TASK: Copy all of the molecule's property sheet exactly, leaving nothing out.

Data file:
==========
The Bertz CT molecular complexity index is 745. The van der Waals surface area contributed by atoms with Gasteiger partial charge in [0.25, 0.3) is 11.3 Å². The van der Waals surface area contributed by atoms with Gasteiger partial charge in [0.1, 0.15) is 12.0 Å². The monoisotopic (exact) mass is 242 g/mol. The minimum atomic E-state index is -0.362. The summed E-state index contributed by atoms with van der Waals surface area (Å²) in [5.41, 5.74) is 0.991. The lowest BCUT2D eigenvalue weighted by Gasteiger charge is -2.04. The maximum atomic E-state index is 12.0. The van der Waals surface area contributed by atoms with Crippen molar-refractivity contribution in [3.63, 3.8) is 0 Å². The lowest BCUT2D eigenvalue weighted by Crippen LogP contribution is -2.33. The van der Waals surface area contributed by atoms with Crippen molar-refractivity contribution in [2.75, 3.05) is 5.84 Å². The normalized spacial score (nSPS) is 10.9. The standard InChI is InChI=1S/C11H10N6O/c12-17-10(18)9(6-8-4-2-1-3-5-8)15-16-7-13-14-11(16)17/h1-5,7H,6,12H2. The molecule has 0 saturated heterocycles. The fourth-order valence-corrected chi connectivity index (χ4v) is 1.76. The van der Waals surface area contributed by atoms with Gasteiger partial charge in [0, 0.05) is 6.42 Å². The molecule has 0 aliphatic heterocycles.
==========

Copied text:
The Bertz CT molecular complexity index is 745. The van der Waals surface area contributed by atoms with Gasteiger partial charge in [0.25, 0.3) is 11.3 Å². The van der Waals surface area contributed by atoms with Gasteiger partial charge in [0.1, 0.15) is 12.0 Å². The monoisotopic (exact) mass is 242 g/mol. The minimum atomic E-state index is -0.362. The summed E-state index contributed by atoms with van der Waals surface area (Å²) in [5.41, 5.74) is 0.991. The lowest BCUT2D eigenvalue weighted by Gasteiger charge is -2.04. The maximum atomic E-state index is 12.0. The van der Waals surface area contributed by atoms with Crippen molar-refractivity contribution in [3.63, 3.8) is 0 Å². The lowest BCUT2D eigenvalue weighted by Crippen LogP contribution is -2.33. The van der Waals surface area contributed by atoms with Crippen molar-refractivity contribution in [2.75, 3.05) is 5.84 Å². The normalized spacial score (nSPS) is 10.9. The standard InChI is InChI=1S/C11H10N6O/c12-17-10(18)9(6-8-4-2-1-3-5-8)15-16-7-13-14-11(16)17/h1-5,7H,6,12H2. The molecule has 0 saturated heterocycles. The fourth-order valence-corrected chi connectivity index (χ4v) is 1.76. The van der Waals surface area contributed by atoms with Gasteiger partial charge in [0, 0.05) is 6.42 Å². The molecule has 0 aliphatic heterocycles.